Magazine article The Wilson Quarterly

The Juvenilization of American Christianity: Cult of Youth

Magazine article The Wilson Quarterly

The Juvenilization of American Christianity: Cult of Youth

Article excerpt

Cult of Youth

THE JUVENILIZATION OF AMERICAN CHRISTIANITY

By Thomas E. Bergler

Eerdmans

281 pp. $25

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IN 1945, A MILLION AMERICAN TEENAGERS all over the country took to gathering; on Saturday nights to praise Jesus. Youth for Christ, the evangelical organization that engineered these "rallies" in hundreds of churches and auditoriums, played boisterous music and encouraged audience participation, transforming worship into feel-good entertainment. A 26-year-old pastor named Billy Graham barnstormed across America on behalf of Youth for Christ, telling audiences that Christianity was not all doom and gloom. "The young people around the world today who are having the best time are the young people who know Jesus Christ," he declared.

These meetings initiated a startling trend, writes Thomas E. Bergler, a professor of ministry and missions at Huntington University, a Christian college in Indiana: The most successful American churches of the last half-century, primarily conservative evangelical Protestant ones, adopted Youth for Christ's methods. Falling in love with Jesus, often with the encouragement of catchy music and uplifting sermons, took pride of place at the altar. Firm belief and religious duty receded in importance. Americans, Bergler observes, preferred to clap their hands to the beat and "feel better about their problems" than profess a selfless Christian creed.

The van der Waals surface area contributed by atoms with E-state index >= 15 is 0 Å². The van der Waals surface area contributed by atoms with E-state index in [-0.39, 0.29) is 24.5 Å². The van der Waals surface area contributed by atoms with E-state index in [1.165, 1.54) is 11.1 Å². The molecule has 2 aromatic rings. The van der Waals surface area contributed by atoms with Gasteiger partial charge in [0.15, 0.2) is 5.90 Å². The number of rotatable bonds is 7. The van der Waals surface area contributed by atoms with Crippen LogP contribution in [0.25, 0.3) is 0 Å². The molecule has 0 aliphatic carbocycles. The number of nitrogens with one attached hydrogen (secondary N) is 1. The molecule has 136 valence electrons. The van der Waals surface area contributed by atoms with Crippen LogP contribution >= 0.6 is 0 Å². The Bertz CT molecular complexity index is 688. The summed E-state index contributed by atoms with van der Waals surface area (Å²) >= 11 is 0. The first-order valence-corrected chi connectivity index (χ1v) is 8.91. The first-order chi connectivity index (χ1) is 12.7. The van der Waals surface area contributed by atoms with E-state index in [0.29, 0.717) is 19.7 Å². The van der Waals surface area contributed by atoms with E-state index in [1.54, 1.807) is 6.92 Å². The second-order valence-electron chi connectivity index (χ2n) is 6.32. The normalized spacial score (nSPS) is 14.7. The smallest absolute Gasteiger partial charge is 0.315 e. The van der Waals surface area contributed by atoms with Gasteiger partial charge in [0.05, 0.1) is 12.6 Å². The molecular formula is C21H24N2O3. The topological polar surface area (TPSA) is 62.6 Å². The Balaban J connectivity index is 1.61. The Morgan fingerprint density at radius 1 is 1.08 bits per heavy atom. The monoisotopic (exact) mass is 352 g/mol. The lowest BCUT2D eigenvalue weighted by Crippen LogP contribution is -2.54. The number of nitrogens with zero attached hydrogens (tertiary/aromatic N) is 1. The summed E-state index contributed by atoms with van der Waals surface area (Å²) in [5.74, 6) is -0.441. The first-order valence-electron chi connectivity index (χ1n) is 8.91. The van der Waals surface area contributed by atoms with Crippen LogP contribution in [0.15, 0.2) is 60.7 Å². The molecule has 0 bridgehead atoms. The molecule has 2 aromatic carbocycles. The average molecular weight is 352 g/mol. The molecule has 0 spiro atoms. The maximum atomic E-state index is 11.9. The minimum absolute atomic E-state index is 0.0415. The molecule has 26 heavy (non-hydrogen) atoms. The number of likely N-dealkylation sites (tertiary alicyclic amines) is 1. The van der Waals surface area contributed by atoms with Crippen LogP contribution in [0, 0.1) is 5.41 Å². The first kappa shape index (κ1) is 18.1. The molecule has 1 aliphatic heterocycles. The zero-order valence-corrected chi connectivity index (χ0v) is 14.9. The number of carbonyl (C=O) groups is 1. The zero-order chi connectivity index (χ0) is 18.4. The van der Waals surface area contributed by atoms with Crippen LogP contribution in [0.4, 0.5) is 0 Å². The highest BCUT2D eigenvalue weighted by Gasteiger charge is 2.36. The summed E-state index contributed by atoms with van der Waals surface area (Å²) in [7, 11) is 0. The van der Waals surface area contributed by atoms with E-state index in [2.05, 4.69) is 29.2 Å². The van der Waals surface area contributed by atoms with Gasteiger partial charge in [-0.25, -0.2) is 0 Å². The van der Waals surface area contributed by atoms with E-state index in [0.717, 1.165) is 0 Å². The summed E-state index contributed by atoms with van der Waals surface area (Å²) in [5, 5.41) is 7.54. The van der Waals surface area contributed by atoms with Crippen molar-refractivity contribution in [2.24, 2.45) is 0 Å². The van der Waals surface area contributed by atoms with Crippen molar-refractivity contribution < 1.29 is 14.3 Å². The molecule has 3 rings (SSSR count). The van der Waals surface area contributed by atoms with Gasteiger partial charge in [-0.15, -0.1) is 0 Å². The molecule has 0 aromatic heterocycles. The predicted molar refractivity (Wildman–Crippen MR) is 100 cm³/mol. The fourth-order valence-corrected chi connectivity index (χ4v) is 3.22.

In The Juvenilization of American Christianity, he explains how evangelical youth ministries, by attempting to beat American youth culture at its own game, pushed churches to champion sensational and self-centered models of worship. In the 1940s and early '50s, secularism and moral permissiveness seemed to menace the youth flock. Bobbysoxers danced to swing and melted to the voice of Frank Sinatra. Teenage crime rates jumped. Grownups fretted about the "youth problem."

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To insulate youngsters from temptation, evangelicals attempted to devise their own teenage counterculture. Outfits such as Gospel Films churned out Christian movies glorifying Bible clubs and evangelism, while infectious Christian pop music carved out a niche in youth worship and in the recording industry. …

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